CyberSource has announced the results of its latest annual survey of eCommerce fraud finding that "merchants in 2009 were fighting back against fraud, and seeing considerable evidence of success. U.S. and Canadian merchants expect to lose about $3.3 billion to eCommerce fraud this year, down from $4 billion last year. This is the first drop in estimated revenues lost since 2003. The percentage of revenue merchants predict they will lose in 2009, on average, is 1.2%, the lowest estimate in the 11-year history of the survey."
“The eCommerce fraud picture has typically been one of worsening merchant losses,” said Doug Schwegman, CyberSource Director of Market and Customer Intelligence. “This year, merchants have won back some ground. In an economy where many predicted fraud challenges would increase, eCommerce merchants in the U.S. and Canada fared better than they have in the past against fraudulent online payment. There are still many ongoing challenges, including better and more sophisticated efforts on the part of fraudsters, but it is a pleasure to report on progress made.”
The survey suggests merchant success has come as a result of many factors, including greater use of automated decision tools to sort orders (67% used these in 2009, vs. 56% the year before). As one example, device fingerprinting, a means of identifying the source of orders by a computer’s operating characteristics (its “fingerprint”), almost tripled in use among merchants that do more than $25 million in online sales per year. 18% of those merchants used device fingerprinting in 2009, and nearly half the sample of large merchants (45%) say they will implement the technology in 2010. One-third of survey respondents this year said they had changed their procedures to respond to fraudsters and 68% now track the success of orders they have manually reviewed to get a better understanding of their fraud management and a means of improving results. Last year, only 54% of merchants tracked those successes and failures.
Vigilance is still key for merchants in an arena that will give up over $3 billion to fraud. One in five respondents said that fraud schemes were increasingly complex this year, and almost half say fraudulent orders appeared “cleaner” (more like valid orders) than in the year preceding. Mid-sized merchants, those with eCommerce revenues of $5 million to $25 million, were hardest hit in 2009, with 1.3% of accepted orders resulting in a fraud loss. And while all industries showed the impact of fraud, by far the most challenged was consumer electronics with its abundance of small, typically expensive, easily “fenced” products. This segment had more than double the rejection rate (orders rejected due to their appearance of fraud) of the next highest group, rejecting 6.6% of orders received. Consumer electronics also reported the highest fraudulent order rate of any industry segment at 1.5%—67% higher than average.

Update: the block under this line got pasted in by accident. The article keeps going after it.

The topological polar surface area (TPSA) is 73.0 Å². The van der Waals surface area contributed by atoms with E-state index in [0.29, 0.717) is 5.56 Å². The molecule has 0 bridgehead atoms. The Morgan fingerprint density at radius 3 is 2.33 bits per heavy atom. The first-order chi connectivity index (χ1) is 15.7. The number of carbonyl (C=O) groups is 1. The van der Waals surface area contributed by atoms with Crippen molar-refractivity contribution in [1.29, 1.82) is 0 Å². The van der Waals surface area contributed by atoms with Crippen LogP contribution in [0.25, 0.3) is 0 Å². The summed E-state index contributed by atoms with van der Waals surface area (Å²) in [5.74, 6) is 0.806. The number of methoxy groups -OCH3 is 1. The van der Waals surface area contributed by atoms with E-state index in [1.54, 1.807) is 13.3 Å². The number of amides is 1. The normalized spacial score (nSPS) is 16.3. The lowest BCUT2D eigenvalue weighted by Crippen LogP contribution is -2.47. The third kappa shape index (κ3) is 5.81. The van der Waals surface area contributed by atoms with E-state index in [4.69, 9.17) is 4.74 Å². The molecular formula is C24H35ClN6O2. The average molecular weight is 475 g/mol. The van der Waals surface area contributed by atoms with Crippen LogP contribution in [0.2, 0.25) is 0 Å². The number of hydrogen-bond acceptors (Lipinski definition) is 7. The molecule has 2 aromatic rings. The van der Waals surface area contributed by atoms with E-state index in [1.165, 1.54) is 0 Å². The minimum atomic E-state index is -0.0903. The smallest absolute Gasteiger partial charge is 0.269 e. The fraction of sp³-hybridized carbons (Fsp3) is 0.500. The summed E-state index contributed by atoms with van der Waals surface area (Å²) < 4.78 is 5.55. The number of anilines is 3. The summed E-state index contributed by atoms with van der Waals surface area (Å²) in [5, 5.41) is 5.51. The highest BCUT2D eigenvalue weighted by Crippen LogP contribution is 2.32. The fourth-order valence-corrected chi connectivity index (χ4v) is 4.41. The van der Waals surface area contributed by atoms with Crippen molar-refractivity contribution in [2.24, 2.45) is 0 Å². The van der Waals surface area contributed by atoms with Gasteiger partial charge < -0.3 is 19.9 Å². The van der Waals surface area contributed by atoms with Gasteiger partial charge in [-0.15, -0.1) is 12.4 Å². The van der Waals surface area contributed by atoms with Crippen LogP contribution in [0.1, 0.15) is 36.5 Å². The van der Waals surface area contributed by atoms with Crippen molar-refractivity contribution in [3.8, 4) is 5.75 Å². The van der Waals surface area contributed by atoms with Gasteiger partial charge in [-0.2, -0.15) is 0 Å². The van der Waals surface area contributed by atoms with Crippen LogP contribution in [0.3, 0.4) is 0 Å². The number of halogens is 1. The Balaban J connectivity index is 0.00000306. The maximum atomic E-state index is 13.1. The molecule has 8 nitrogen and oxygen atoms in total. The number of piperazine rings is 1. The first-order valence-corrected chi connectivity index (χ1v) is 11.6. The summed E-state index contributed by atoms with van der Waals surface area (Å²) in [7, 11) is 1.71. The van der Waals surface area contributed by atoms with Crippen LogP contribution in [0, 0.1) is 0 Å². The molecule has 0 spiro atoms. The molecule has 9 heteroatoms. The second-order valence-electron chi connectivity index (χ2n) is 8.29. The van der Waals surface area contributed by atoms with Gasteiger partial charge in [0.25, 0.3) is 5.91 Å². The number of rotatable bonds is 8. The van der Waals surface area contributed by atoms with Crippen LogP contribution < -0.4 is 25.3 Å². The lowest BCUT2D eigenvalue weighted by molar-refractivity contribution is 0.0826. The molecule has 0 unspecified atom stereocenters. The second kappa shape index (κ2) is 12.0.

Fifty-four percent of merchants now accept orders originating from outside the U.S. and Canada, up from 51% in 2008. Among that group, international orders comprise 21% of order volume—demonstrating the opportunity for online merchants not yet selling beyond U.S. and Canadian borders. Fraud has long been an inhibitor to companies looking to sell product or services abroad, but this year’s survey brings optimism. Fraud rates on international orders dropped 50% this year and order rejection rates dropped 30%. Though the fraud rate has gone down, it’s still double the domestic rate and order rejection rates are 7.7%, over three times the rate for domestic orders.
Seventy-two percent of merchants manually review orders and, on average, review 28% of the orders they process. But automation pays. Larger merchants use more automated tools than their smaller counterparts (7.3 tools this year, vs. 4.7 for the overall sample), and achieve lower manual review rates (15%). Companies with products that sell for $200 or more are less likely to allow automated systems to reject orders without manual review.
When asked about priorities for the year ahead, 60% of merchants with eCommerce sales greater than $5 million said their top priority was improving the automated detection and sorting capabilities of their systems. Twenty percent said they were looking to improve their process analytics capabilities, and 16% are focused on streamlining the tasks and workflow around manual review.
“This isn’t a battle that can ever be won outright,” continued Schwegman. “But we’re certainly going to make life difficult for the bad guys.” To obtain a copy of the survey results, please visit http://www.cybersource.com/fraudreport2010
The eleventh annual CyberSource fraud survey was commissioned by CyberSource Corporation. The survey was fielded September 10 through October 7, 2009 and yielded 352 qualified and complete responses. The sample was drawn from a database of companies involved in electronic commerce activities. Incentives to respondents included a summary of the research.